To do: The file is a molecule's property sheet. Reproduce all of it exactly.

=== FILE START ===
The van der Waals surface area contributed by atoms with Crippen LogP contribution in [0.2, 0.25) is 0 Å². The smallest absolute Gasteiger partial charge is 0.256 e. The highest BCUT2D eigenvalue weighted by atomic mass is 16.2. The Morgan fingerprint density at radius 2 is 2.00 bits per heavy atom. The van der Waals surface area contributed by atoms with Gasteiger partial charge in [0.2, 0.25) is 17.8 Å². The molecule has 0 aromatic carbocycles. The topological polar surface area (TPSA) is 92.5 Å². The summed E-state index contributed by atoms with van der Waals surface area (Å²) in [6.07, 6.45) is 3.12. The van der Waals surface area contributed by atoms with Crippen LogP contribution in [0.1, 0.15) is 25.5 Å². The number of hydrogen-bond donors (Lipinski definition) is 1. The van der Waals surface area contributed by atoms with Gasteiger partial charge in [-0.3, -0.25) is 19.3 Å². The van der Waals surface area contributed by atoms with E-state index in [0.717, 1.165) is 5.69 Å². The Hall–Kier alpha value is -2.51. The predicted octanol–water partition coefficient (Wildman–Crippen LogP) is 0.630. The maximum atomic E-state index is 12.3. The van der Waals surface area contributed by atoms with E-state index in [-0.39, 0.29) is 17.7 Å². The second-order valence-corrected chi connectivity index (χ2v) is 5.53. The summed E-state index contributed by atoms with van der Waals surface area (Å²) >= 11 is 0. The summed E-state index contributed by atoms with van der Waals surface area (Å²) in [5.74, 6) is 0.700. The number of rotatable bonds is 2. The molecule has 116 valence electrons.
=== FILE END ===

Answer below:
The van der Waals surface area contributed by atoms with Crippen LogP contribution in [0.2, 0.25) is 0 Å². The smallest absolute Gasteiger partial charge is 0.256 e. The highest BCUT2D eigenvalue weighted by atomic mass is 16.2. The Morgan fingerprint density at radius 2 is 2.00 bits per heavy atom. The van der Waals surface area contributed by atoms with Gasteiger partial charge in [0.2, 0.25) is 17.8 Å². The molecule has 0 aromatic carbocycles. The topological polar surface area (TPSA) is 92.5 Å². The summed E-state index contributed by atoms with van der Waals surface area (Å²) in [6.07, 6.45) is 3.12. The van der Waals surface area contributed by atoms with Crippen LogP contribution in [0.1, 0.15) is 25.5 Å². The number of hydrogen-bond donors (Lipinski definition) is 1. The van der Waals surface area contributed by atoms with Gasteiger partial charge in [-0.3, -0.25) is 19.3 Å². The van der Waals surface area contributed by atoms with E-state index in [0.717, 1.165) is 5.69 Å². The Hall–Kier alpha value is -2.51. The predicted octanol–water partition coefficient (Wildman–Crippen LogP) is 0.630. The maximum atomic E-state index is 12.3. The van der Waals surface area contributed by atoms with E-state index in [-0.39, 0.29) is 17.7 Å². The second-order valence-corrected chi connectivity index (χ2v) is 5.53. The summed E-state index contributed by atoms with van der Waals surface area (Å²) >= 11 is 0. The summed E-state index contributed by atoms with van der Waals surface area (Å²) in [5.74, 6) is 0.700. The number of rotatable bonds is 2. The molecule has 116 valence electrons.